The thing that was interesting about the glow worms is that the glow was a constant monochromatic bluish white. Other phosphorescent phenomena that I have seen have always been of a flickering kind (such as the fireflys we have in America). It made one wonder what the nature of the reactions were that created the glow and also what the glow worms lived on. Clearly the basis for another research project and return visit.

Lake Ferry

From here -- the morning was passing and it was close to noon -- we made our way to Lake Ferry. This place is so named because at one time a ferry served to move coastal foot passengers across the river mouth on Cook Straight, at this place. This is an impoverished little community of about 20 small houses and the site of Lake Ferry Hotel. I had once thought that we might spend the night here, but was fortunately advised against it. There is a large bank of pebbles now across most, if not all, of the opening and behind this is a small salt water inlet or lake. A few people were fishing, but with no apparent success. There was a lot of driftwood on the shore. We stopped and had a picnic lunch here, before pressing on to the pinnacles.

The Pinnacles

From Lake Ferry we backtracked about a kiometer and then took the coast road east towards Cape Palliser. Our destination: the Putangirua Pinnacles.

This is an area of scree that has been compacted and lifted out of the sea, rising to a height of about 200 meters. The erosion of the land over the millenia has left pinnacles of harder material which provide some interesting views. And of course, the whole area provides yet another excuse for climbing and walking.

We followed the stream bed upstream for about 45 minutes until we reached the source area for the flow. The palisades appear in the background of this picture taken about 10 minutes before we reached the source. At the source the scree is a collection of various sized rocks that have fallen to the stream bed from the surrounding pinnacles, as seen in this photograph which is taken looking towards the pinnacles. Looking back from whence we came we glimpse some of the magnitude of the area and the steep slope in this upper part of the stream bed.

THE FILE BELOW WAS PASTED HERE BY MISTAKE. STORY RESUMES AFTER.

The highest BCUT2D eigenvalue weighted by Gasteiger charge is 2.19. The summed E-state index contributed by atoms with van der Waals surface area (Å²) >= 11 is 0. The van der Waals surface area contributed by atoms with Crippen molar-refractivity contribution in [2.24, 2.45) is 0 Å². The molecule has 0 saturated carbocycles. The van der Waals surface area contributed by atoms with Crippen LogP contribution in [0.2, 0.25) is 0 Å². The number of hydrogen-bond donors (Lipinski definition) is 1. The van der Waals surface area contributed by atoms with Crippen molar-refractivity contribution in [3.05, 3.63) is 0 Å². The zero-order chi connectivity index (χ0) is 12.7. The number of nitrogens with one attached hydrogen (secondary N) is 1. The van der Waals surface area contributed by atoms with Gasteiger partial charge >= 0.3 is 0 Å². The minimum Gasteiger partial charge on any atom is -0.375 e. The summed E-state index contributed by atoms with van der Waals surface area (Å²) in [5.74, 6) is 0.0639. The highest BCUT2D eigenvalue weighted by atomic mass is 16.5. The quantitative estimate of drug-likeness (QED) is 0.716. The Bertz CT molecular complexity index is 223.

From here we backtracked to the lower part of the stream and then ascended (why not?) the side of the valley to gain a good view of the pinnacles. Then we walked back to the car through a bush track. As we came into the stream valley we had a good view of a flock of 'silver eyes'. These are a warbler sized bird with an olive upper coloring, rufous coloured sides, and a white underbelly. They appeared to be feeding on insects in the gorse.

Cape Pallister

Next we followed the coast a little further towards Lake Palliser. Our destination was the Cape Palliser lighthouse. We saw it, but did not reach it. Our failing was the second ford. We did go over a single lane bridge for cars only (there are many single lane bridges in New Zealand, but this was the first that we had seen that was labelled for cars only). And we did go through one ford. But the second ford was too rough in my judgement, so we stopped there, the lighthouse visible about a kilometer away (fortuneately it did not occur to our tour guide to suggest that we walk there).

At the first ford, there was a strange stench in the air. A few hundred meters further along and we found its source. The coast area was covered in seals. I counted, easily, 50 lying about on the ground and rocks of this area. They were quite insensitive to our presence and we were able to approach quite closely.

From here we returned (it was now about 4:45 in the afternoon) to Wellington, ariving about 6:30.